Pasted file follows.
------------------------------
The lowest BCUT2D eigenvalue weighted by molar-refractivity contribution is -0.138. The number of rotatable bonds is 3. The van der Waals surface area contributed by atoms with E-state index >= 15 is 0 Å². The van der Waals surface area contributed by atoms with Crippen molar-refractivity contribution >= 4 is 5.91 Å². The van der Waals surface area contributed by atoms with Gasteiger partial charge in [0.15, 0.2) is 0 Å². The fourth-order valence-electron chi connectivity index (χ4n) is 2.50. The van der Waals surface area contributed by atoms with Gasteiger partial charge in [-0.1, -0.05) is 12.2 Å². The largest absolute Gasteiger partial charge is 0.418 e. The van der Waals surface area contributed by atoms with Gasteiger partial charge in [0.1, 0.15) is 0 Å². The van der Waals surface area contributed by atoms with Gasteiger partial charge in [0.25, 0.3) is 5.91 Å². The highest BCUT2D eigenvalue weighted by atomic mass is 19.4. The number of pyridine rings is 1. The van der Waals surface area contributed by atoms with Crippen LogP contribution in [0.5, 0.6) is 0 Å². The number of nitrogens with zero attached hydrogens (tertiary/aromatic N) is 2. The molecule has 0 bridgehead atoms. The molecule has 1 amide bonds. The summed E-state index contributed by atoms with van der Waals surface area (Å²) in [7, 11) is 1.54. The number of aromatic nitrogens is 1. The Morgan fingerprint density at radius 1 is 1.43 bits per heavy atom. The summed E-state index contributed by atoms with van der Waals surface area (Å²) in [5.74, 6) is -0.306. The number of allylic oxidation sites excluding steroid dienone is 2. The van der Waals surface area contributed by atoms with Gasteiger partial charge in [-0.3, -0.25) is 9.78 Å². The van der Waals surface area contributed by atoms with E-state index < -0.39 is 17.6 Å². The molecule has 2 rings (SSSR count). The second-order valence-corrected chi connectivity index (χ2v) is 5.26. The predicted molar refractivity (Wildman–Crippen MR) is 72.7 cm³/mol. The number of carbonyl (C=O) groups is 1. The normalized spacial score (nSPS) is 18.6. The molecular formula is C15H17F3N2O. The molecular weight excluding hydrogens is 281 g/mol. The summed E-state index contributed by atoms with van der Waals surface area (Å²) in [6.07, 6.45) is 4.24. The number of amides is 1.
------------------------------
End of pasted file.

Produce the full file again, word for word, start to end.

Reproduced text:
The lowest BCUT2D eigenvalue weighted by molar-refractivity contribution is -0.138. The number of rotatable bonds is 3. The van der Waals surface area contributed by atoms with E-state index >= 15 is 0 Å². The van der Waals surface area contributed by atoms with Crippen molar-refractivity contribution >= 4 is 5.91 Å². The van der Waals surface area contributed by atoms with Gasteiger partial charge in [0.15, 0.2) is 0 Å². The fourth-order valence-electron chi connectivity index (χ4n) is 2.50. The van der Waals surface area contributed by atoms with Gasteiger partial charge in [-0.1, -0.05) is 12.2 Å². The largest absolute Gasteiger partial charge is 0.418 e. The van der Waals surface area contributed by atoms with Gasteiger partial charge in [0.1, 0.15) is 0 Å². The van der Waals surface area contributed by atoms with Gasteiger partial charge in [0.25, 0.3) is 5.91 Å². The highest BCUT2D eigenvalue weighted by atomic mass is 19.4. The number of pyridine rings is 1. The van der Waals surface area contributed by atoms with Crippen LogP contribution in [0.5, 0.6) is 0 Å². The number of nitrogens with zero attached hydrogens (tertiary/aromatic N) is 2. The molecule has 0 bridgehead atoms. The molecule has 1 amide bonds. The summed E-state index contributed by atoms with van der Waals surface area (Å²) in [7, 11) is 1.54. The number of aromatic nitrogens is 1. The Morgan fingerprint density at radius 1 is 1.43 bits per heavy atom. The summed E-state index contributed by atoms with van der Waals surface area (Å²) in [5.74, 6) is -0.306. The number of allylic oxidation sites excluding steroid dienone is 2. The van der Waals surface area contributed by atoms with Gasteiger partial charge in [-0.3, -0.25) is 9.78 Å². The van der Waals surface area contributed by atoms with E-state index < -0.39 is 17.6 Å². The molecule has 2 rings (SSSR count). The second-order valence-corrected chi connectivity index (χ2v) is 5.26. The predicted molar refractivity (Wildman–Crippen MR) is 72.7 cm³/mol. The number of carbonyl (C=O) groups is 1. The normalized spacial score (nSPS) is 18.6. The molecular formula is C15H17F3N2O. The molecular weight excluding hydrogens is 281 g/mol. The summed E-state index contributed by atoms with van der Waals surface area (Å²) in [6.07, 6.45) is 4.24. The number of amides is 1.